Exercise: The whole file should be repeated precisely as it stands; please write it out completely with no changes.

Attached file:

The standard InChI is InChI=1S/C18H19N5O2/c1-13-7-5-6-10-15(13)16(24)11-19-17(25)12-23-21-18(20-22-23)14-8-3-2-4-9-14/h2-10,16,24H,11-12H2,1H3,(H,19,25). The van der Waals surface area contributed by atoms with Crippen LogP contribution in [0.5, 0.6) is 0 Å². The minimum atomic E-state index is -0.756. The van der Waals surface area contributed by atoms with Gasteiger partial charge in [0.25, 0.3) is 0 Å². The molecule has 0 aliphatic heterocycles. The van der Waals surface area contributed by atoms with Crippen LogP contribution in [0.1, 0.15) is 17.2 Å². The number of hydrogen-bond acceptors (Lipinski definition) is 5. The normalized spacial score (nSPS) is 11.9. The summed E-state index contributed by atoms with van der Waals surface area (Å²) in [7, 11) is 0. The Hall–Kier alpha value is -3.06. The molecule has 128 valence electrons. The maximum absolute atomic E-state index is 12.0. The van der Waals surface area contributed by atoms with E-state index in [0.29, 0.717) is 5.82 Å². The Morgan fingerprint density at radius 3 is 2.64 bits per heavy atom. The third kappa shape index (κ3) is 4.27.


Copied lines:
The standard InChI is InChI=1S/C18H19N5O2/c1-13-7-5-6-10-15(13)16(24)11-19-17(25)12-23-21-18(20-22-23)14-8-3-2-4-9-14/h2-10,16,24H,11-12H2,1H3,(H,19,25). The van der Waals surface area contributed by atoms with Crippen LogP contribution in [0.5, 0.6) is 0 Å². The minimum atomic E-state index is -0.756. The van der Waals surface area contributed by atoms with Gasteiger partial charge in [0.25, 0.3) is 0 Å². The molecule has 0 aliphatic heterocycles. The van der Waals surface area contributed by atoms with Crippen LogP contribution in [0.1, 0.15) is 17.2 Å². The number of hydrogen-bond acceptors (Lipinski definition) is 5. The normalized spacial score (nSPS) is 11.9. The summed E-state index contributed by atoms with van der Waals surface area (Å²) in [7, 11) is 0. The Hall–Kier alpha value is -3.06. The molecule has 128 valence electrons. The maximum absolute atomic E-state index is 12.0. The van der Waals surface area contributed by atoms with E-state index in [0.29, 0.717) is 5.82 Å². The Morgan fingerprint density at radius 3 is 2.64 bits per heavy atom. The third kappa shape index (κ3) is 4.27.